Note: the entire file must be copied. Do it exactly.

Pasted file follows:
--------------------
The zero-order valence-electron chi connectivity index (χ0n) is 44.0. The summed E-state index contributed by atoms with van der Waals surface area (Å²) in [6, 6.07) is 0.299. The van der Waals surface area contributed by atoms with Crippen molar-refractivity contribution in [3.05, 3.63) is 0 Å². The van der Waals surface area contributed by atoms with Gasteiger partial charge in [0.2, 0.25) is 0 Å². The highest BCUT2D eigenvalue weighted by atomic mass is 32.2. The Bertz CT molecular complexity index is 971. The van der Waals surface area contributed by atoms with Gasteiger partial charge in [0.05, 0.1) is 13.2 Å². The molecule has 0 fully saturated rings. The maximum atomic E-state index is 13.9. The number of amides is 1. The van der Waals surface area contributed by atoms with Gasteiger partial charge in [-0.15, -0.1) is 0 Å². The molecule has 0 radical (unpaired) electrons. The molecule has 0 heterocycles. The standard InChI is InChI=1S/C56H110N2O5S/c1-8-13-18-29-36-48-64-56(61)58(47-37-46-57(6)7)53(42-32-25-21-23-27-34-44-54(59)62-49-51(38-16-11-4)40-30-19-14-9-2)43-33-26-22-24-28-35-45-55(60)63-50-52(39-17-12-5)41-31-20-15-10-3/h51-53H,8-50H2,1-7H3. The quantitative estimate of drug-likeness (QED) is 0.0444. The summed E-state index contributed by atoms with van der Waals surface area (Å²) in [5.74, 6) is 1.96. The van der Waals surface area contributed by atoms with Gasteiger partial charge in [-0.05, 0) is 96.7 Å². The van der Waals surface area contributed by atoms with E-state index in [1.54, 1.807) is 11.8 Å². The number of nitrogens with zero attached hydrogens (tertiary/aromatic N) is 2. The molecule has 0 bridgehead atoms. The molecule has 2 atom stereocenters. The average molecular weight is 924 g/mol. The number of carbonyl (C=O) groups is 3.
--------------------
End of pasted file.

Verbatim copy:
The zero-order valence-electron chi connectivity index (χ0n) is 44.0. The summed E-state index contributed by atoms with van der Waals surface area (Å²) in [6, 6.07) is 0.299. The van der Waals surface area contributed by atoms with Crippen molar-refractivity contribution in [3.05, 3.63) is 0 Å². The van der Waals surface area contributed by atoms with Gasteiger partial charge in [0.2, 0.25) is 0 Å². The highest BCUT2D eigenvalue weighted by atomic mass is 32.2. The Bertz CT molecular complexity index is 971. The van der Waals surface area contributed by atoms with Gasteiger partial charge in [0.05, 0.1) is 13.2 Å². The molecule has 0 fully saturated rings. The maximum atomic E-state index is 13.9. The number of amides is 1. The van der Waals surface area contributed by atoms with Gasteiger partial charge in [-0.15, -0.1) is 0 Å². The molecule has 0 radical (unpaired) electrons. The molecule has 0 heterocycles. The standard InChI is InChI=1S/C56H110N2O5S/c1-8-13-18-29-36-48-64-56(61)58(47-37-46-57(6)7)53(42-32-25-21-23-27-34-44-54(59)62-49-51(38-16-11-4)40-30-19-14-9-2)43-33-26-22-24-28-35-45-55(60)63-50-52(39-17-12-5)41-31-20-15-10-3/h51-53H,8-50H2,1-7H3. The quantitative estimate of drug-likeness (QED) is 0.0444. The summed E-state index contributed by atoms with van der Waals surface area (Å²) in [5.74, 6) is 1.96. The van der Waals surface area contributed by atoms with Gasteiger partial charge in [-0.05, 0) is 96.7 Å². The van der Waals surface area contributed by atoms with E-state index in [1.54, 1.807) is 11.8 Å². The number of nitrogens with zero attached hydrogens (tertiary/aromatic N) is 2. The molecule has 0 bridgehead atoms. The molecule has 2 atom stereocenters. The average molecular weight is 924 g/mol. The number of carbonyl (C=O) groups is 3.